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Parshios Tazria & Metzorah

Anyone Can Find

By Rabbi Label Lam

And the person with Tzaraas in whom there is the affliction – his garments shall be torn, the hair of his head shall be unshorn, and he shall cloak himself up to his lips; he is to call out, ”Contaminated, contaminated (Vayikra 13:45)

It’s a heavy dose of medicine that’s dumped upon the Metzora! Why is he isolated? That’s a terrible consequence to endure! What had he done so wrong? Everyone knows! He spoke Loshon Hora! His mouth was undisciplined. However there is a step or two prior to his having opened his mouth that could have prevented his personal tragedy that may also explain why he is singled out and removed temporarily from the community.

In the first chapter of Pirke Avos the Mishne reads, “Judge every man to the side of merit!” Actually it may more accurately be read, “Judge the entirety of the man to the side of merit!” It’s not so much about who you judge to the side of merit but how you judge one to the side of merit. How does it work?

The Sefas Emes explains the Midrash that tells us, the word, “Metzora” is really a contraction of the words, “Motzi Ra”- finding bad! “Everything in the world is comprised of an admixture of good and bad! So it is with man! However, since in his root he is essentially good, he can overcome the bad, because of the principle, “Mida Tova Meruba”- the good far outweighs the bad! However a person needs to be careful not to isolate and focus on the bad separate from the generality of good. Everything goes back to cleaving to the root…being a part of group can cure!”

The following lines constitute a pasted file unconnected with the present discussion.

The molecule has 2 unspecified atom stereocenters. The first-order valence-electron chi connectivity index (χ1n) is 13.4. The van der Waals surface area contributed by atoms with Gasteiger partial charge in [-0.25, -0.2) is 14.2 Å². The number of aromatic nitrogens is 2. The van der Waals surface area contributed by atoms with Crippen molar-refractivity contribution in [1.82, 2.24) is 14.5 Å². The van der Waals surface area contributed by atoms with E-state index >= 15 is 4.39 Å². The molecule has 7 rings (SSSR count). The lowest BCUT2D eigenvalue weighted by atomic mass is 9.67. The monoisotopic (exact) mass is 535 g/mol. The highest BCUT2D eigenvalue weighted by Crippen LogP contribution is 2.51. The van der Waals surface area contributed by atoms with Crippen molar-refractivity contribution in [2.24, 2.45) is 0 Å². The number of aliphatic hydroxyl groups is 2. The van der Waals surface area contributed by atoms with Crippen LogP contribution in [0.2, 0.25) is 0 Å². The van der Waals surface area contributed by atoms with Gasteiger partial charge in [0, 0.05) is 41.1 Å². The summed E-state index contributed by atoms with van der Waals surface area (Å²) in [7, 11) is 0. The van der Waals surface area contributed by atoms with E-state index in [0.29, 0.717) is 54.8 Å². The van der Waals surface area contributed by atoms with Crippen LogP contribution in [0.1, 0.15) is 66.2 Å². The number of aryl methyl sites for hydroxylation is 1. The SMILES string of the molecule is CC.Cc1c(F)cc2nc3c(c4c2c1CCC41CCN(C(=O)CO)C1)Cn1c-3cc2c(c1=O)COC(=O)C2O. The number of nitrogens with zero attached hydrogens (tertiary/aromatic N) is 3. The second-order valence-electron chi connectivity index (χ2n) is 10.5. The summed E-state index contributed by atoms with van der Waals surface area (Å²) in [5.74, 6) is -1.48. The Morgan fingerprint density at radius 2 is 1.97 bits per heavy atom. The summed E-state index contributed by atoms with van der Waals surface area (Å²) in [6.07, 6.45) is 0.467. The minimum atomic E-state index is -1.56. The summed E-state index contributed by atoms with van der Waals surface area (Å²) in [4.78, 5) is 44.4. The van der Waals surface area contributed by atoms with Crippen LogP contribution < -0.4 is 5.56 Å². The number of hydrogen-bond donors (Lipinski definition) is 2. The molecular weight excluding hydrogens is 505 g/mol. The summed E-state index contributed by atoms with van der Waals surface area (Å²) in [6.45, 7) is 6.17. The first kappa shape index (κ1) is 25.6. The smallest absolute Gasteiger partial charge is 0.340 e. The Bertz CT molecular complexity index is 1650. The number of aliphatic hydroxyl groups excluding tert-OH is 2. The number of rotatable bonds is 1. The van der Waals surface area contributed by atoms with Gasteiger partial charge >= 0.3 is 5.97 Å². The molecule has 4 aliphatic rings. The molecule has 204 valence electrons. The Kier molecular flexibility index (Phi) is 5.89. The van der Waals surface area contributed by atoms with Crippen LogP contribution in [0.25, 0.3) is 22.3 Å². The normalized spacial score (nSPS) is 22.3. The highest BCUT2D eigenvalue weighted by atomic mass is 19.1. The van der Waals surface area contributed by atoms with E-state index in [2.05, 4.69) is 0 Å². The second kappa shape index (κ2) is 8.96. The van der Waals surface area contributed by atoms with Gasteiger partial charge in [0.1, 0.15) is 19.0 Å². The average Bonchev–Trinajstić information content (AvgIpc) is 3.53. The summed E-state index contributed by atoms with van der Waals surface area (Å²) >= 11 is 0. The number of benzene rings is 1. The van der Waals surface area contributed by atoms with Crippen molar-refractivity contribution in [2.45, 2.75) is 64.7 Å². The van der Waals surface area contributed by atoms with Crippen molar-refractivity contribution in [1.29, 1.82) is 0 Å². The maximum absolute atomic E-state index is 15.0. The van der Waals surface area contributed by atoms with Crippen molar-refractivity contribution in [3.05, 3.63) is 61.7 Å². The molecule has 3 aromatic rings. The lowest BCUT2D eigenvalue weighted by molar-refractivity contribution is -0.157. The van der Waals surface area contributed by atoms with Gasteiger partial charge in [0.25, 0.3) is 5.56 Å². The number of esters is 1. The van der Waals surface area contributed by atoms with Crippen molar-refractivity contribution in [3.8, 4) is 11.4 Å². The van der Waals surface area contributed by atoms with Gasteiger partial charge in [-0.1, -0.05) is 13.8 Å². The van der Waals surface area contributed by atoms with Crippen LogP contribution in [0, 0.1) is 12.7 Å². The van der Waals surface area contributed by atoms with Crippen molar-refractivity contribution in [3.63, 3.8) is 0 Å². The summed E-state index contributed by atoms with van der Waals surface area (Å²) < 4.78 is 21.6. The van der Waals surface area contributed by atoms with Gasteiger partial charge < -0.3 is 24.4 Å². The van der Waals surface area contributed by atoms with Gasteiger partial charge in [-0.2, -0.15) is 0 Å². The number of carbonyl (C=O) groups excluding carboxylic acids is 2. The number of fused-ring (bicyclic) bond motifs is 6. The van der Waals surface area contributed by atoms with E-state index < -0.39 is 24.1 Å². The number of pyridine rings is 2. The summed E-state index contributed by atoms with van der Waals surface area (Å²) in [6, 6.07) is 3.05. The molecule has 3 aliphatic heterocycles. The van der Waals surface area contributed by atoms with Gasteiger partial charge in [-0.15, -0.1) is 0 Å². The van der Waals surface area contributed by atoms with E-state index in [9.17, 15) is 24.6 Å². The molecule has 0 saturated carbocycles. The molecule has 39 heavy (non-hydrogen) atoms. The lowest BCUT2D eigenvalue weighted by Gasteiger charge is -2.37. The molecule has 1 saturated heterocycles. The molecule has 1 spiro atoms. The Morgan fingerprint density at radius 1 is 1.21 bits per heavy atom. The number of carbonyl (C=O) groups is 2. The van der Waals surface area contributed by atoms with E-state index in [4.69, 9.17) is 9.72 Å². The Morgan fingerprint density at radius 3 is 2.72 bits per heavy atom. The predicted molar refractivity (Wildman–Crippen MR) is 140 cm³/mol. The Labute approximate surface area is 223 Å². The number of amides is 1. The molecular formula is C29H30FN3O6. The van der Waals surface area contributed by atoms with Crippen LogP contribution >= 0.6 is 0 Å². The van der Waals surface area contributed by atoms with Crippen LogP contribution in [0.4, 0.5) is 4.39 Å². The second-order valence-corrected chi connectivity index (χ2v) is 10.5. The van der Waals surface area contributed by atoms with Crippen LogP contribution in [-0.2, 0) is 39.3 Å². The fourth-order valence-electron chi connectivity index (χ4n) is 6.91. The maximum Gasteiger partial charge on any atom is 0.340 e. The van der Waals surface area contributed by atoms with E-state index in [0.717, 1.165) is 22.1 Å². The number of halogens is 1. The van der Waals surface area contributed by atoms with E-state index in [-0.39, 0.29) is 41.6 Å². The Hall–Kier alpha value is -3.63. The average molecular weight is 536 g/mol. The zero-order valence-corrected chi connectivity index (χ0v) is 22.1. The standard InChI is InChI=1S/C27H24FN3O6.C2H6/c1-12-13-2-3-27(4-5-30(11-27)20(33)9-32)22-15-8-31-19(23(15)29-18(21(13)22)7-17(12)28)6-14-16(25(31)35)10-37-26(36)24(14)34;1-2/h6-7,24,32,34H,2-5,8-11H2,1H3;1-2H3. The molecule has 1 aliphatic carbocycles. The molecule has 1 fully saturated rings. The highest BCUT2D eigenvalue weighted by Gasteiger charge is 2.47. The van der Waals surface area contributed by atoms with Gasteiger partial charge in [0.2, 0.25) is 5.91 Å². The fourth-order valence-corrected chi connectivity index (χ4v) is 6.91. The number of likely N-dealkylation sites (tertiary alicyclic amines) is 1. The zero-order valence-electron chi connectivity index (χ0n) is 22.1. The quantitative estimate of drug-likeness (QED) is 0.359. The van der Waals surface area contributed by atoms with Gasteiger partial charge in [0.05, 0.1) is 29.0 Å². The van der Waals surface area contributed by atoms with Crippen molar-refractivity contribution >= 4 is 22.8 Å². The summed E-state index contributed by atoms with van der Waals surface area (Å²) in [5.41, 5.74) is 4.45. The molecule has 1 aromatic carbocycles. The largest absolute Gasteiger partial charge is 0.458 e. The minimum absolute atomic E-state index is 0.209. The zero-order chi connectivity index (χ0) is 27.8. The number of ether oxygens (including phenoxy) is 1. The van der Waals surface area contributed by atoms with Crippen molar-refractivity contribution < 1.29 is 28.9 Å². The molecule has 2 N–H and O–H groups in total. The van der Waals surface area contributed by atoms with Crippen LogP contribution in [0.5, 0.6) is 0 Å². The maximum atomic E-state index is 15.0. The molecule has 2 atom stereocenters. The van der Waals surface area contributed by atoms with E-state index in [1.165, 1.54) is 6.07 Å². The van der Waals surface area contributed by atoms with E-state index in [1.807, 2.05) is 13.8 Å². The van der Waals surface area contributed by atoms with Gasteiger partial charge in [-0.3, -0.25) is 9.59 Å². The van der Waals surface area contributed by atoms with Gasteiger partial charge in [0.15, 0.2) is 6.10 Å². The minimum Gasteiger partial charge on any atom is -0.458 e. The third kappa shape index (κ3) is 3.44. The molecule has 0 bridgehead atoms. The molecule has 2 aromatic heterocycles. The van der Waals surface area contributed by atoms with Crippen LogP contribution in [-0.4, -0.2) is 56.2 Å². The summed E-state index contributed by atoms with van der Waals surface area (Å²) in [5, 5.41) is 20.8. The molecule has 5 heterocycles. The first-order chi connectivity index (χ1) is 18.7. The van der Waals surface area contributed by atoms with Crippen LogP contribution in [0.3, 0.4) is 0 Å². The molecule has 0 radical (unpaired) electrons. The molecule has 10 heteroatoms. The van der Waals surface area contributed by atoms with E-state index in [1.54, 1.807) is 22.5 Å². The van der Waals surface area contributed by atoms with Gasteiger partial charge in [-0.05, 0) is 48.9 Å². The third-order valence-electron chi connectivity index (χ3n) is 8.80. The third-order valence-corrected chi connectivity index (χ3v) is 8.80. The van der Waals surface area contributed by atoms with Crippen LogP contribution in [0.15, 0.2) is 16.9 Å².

When studying any individual it is all too easy to find and focus on a fault. However, if we would be able to compile a list of good qualities they would probably overwhelm the negativity. The natural instinct is to zero in on the foible. The Mishne admonishes us to see the whole person and the blemishes will be blurred into oblivion. That’s how to do it!

Recently on a Shabbos morning I came to Shul at our small Litvish neighborhood Shteibl. There in the corner I established my place to pray. There was a gift there that morning. A table Shtender- lectern was set at my spot, unusually so, and I decided to make immediate use of it. It was usually occupied by a sweet down-syndrome boy- a special child who parks nearby a few seats away but he was not there yet and I was ready to grant it to him as soon as he would come. Well no sooner than I had finished my morning Brochos and started Pesukei D’Zimra, in he walked and settled into his usual spot without the lectern. Immediately I uprooted the wooden box and marched it over to the young man and motioned that I wanted him to have it. He forcefully insisted that he didn’t want it managed to successfully repel my offer. I was effectively thwarted by him.

Moments later though something happened that left me in total shock but it took me a few moments to realize what happened. I did not sit as of yet but it did not go unnoticed to me that the seat at my place was one of those old rickety inferior folding chairs that’s hard and uncomfortable. I thought about switching but I was not up to that point yet. Well, this kid comes over to where I am sitting and he takes this chair away and replaces it with his own, a big upgrade in quality. I tried to rebuff his gesture but again he actively insisted I like this one. He could possible like it better but I could not derail his agenda. Only later I realized that this boy was a bigger Baal Chessed than me. He has some superior qualities that overshadows any deficiency that anyone can find!


DvarTorah, Copyright © 2007 by Rabbi Label Lam and Torah.org.


 


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